In Mississippi and throughout the country, millions of people are struggling to stay afloat financially. Some are business owners, while others are simply individuals trying to make ends meet. When things get out of hand and resolving debt in conventional ways (like cutting back on spending or working overtime to generate more cash flow) has not been successful, it might be time to consider a valuable tool known as Chapter 13 bankruptcy.
The Chapter 13 program is available to those who meet the eligibility requirements. It is best to meet with someone who can suggest which bankruptcy options best fit a particular set of circumstances before filing a petition. If someone is unemployed, then Chapter 13 is not available because having a reliable income is required for this type of debt relief.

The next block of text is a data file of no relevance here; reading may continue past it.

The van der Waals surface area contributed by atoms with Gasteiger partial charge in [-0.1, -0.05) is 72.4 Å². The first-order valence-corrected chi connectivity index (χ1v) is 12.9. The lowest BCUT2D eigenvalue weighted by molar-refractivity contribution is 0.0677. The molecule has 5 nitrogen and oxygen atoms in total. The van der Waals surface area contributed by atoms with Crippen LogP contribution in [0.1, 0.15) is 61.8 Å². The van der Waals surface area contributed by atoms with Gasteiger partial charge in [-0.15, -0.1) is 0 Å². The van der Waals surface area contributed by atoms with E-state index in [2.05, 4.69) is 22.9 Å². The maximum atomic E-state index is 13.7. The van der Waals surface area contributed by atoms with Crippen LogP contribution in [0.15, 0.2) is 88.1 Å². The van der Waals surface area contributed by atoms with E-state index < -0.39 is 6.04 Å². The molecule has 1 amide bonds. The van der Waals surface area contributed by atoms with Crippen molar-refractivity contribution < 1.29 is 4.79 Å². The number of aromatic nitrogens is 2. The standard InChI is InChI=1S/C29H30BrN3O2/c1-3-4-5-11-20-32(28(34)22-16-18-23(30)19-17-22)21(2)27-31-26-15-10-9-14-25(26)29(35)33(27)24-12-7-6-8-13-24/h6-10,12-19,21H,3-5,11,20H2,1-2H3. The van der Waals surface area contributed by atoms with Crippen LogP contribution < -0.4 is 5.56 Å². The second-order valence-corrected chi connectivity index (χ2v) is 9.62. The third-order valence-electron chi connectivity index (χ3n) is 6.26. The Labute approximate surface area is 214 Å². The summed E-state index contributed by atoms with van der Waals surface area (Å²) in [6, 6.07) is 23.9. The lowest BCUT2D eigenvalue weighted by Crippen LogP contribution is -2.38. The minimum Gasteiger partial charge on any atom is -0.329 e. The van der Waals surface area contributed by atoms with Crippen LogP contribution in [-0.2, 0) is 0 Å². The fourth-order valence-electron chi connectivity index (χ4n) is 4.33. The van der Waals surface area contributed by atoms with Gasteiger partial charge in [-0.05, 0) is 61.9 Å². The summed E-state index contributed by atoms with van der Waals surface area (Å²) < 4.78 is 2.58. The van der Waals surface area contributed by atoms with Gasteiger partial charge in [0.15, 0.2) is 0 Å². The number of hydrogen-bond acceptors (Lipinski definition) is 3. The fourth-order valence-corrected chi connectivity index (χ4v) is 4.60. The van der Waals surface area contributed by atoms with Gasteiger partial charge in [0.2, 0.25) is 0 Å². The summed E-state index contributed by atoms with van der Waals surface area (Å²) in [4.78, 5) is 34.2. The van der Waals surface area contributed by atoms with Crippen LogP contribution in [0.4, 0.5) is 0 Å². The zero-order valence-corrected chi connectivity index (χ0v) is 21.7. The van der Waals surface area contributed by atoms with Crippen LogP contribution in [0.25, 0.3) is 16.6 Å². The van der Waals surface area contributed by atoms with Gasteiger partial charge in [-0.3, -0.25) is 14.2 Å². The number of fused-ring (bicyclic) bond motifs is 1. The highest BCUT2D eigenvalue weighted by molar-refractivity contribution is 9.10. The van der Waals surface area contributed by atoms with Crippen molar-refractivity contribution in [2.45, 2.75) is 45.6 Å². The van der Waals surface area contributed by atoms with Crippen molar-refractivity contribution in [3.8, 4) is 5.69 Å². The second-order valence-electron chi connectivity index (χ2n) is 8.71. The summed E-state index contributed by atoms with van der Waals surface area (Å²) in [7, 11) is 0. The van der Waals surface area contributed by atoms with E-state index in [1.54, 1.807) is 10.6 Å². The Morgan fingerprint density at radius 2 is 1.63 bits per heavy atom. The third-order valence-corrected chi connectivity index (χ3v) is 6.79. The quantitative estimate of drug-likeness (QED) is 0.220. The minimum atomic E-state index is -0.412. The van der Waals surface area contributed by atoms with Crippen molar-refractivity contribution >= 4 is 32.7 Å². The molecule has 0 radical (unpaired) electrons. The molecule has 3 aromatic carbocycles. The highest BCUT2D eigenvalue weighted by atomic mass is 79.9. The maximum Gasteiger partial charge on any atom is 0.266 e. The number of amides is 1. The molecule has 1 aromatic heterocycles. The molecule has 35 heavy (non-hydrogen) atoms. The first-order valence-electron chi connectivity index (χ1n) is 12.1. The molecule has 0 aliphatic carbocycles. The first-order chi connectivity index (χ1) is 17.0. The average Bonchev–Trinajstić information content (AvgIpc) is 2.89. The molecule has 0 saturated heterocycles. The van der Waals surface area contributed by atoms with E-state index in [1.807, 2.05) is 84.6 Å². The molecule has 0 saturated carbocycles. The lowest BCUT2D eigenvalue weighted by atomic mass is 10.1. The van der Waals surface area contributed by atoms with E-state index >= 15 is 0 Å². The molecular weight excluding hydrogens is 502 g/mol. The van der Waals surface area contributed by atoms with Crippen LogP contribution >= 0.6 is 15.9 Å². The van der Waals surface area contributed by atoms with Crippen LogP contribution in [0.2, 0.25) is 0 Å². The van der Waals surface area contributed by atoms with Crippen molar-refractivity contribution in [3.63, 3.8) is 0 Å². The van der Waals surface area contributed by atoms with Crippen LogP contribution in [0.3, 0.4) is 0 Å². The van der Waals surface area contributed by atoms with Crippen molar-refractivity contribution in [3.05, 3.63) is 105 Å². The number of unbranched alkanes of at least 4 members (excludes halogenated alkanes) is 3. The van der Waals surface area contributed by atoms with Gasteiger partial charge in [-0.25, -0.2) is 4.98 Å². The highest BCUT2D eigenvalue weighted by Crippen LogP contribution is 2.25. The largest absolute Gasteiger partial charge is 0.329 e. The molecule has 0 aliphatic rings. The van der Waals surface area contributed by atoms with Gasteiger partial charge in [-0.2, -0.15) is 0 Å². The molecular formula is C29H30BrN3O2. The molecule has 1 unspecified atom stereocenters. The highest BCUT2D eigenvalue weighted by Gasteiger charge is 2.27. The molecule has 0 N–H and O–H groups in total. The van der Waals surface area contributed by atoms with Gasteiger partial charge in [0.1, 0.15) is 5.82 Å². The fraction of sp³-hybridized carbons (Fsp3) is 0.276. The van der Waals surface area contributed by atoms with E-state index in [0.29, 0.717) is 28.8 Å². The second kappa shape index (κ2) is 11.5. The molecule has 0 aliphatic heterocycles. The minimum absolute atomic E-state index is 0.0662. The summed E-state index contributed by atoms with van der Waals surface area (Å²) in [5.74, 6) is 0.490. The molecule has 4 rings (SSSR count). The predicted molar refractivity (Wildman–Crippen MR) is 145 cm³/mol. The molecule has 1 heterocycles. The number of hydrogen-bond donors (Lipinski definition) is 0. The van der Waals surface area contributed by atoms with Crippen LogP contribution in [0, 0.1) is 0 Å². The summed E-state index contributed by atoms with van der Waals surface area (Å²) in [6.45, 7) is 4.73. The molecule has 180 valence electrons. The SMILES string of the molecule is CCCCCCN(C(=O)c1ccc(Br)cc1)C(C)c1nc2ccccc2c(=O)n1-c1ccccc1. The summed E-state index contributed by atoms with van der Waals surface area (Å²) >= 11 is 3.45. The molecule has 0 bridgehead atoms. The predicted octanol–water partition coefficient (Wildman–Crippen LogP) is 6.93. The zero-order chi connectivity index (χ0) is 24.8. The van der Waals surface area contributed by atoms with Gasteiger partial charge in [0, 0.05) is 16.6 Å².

How does Chapter 13 bankruptcy work?
Those who work in the financial industry commonly refer to Chapter 13 bankruptcy as “the wage earner’s debt relief.” As noted, a petitioner must have a consistent, reliable means of income to qualify for the program. That income must be at or above the median level throughout the state. A petitioner must itemize all assets and debts and all relevant information regarding their income and expenses.
If a petition is approved and the Court approves a debt consolidation plan, Chapter 13 bankruptcy will proceed. The process involves restructuring payment plans, either by extending the life of a loan or lowering monthly payments until the court-approved plan is completed successfully. The process typically takes three to five years. A Mississippi bankruptcy law attorney can help determine whether this program or some other bankruptcy option would be the best solution.